Recognizing the intrinsic human dignity of the elderly is key to appropriate medical care. No level of cognitive or physical infirmity can diminish this dignity. This does not mean that every medical intervention is appropriate for those who are approaching the end of their earthly lives. There is no moral imperative to accept extraordinary medical care. Treatment options can be evaluated and judged to be too burdensome relative to the potential benefits they offer.
Human lives, on the other hand are never too burdensome. We must diligently preserve this distinction between judging the value of therapy, which is entirely appropriate, and judging the value of a human life, which is never appropriate. At no point does an individual ever become unworthy of care. It is also important to note that this care must include nutrition and hydration as long as the body is capable of deriving benefits from such measures. Failure to do so, especially if such care is omitted in order to hasten death, is a form of passive euthanasia.
The experience of The Netherlands shows that what is initially presented as a “right to die” can quickly become a “duty to die.” Surveys indicate the Dutch elderly often feel pressured to end their lives to avoid being a burden to their children or to society as a whole.[vi] Similarly, in Oregon and Washington over 25% of those opting for physician-assisted suicide did so because they did not want to be a burden to family members.[vii] Clearly family dynamics are grossly distorted when senior citizens assume their loved ones would prefer them dead.
We must bring back into focus the continuum of family love. While life begins with parents sacrificing themselves out of love for their children, there is a gradual transition as children grow more independent. Eventually the roles may reverse and it is the child who must make loving sacrifices to care for his parents. The elderly and their families should see this shift as an opportunity to cultivate many virtues. Becoming more dependent requires humility. Becoming the caregiver requires generosity and patience. The sting of death is mitigated when the final moments are immersed in familial love.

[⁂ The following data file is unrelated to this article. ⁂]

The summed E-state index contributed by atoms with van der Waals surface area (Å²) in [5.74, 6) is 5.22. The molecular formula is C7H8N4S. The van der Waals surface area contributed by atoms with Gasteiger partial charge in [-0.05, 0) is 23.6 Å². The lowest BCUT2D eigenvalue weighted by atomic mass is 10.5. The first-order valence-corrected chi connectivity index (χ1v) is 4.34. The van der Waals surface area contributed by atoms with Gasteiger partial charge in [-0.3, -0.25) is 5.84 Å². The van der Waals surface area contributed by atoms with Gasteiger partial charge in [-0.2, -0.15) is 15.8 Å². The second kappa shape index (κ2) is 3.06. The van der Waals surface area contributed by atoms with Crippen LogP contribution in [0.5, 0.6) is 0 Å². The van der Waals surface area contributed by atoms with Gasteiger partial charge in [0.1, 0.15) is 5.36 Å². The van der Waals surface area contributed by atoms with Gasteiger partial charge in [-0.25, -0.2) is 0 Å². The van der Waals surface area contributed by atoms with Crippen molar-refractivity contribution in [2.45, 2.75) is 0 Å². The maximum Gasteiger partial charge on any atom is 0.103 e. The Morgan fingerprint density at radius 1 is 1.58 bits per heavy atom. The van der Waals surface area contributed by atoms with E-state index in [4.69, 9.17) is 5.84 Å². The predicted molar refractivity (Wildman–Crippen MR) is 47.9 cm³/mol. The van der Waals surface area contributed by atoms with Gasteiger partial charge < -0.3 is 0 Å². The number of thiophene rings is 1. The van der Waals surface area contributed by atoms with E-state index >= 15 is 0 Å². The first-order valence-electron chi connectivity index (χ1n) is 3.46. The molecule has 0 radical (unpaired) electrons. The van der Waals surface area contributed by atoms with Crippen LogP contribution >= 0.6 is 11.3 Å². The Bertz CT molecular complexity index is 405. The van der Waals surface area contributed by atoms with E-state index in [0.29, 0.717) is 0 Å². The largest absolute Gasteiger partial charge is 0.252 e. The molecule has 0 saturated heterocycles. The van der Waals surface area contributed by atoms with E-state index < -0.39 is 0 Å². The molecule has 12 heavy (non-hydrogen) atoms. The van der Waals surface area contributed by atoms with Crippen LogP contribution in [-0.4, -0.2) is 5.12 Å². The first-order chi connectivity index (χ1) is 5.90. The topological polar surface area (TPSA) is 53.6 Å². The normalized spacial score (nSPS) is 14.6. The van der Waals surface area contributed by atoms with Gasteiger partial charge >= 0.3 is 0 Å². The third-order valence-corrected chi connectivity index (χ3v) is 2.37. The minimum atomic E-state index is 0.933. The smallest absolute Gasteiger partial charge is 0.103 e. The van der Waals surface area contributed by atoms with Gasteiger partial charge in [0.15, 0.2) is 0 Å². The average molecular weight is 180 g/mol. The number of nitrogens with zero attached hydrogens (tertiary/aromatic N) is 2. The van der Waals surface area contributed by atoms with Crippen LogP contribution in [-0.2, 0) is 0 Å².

Pope St. John Paul II said, “A society will be judged on the basis of how it treats its weakest members; and among the most vulnerable are surely the unborn and the dying.” It is therefore fitting that the Pontifical Academy concludes its meeting with consideration of the question, “What is social solidarity?” Care of the elderly is not solely a private affair of the family or a professional matter for health care providers. How we treat the elderly, especially when they are dying, is a reflection of how we value all human life. Our families, our health care institutions, and our public policies must work together to affirm the intrinsic value and dignity of our senior citizens. We must invigorate a culture of compassion that gives our elders hope that we will patiently accompany them as they journey towards death. We will not abandon them to the despair that fuels acts of desperation like assisted suicide or euthanasia. Our most vulnerable elderly, those who are dying, must be confident that they are not alone and they are loved.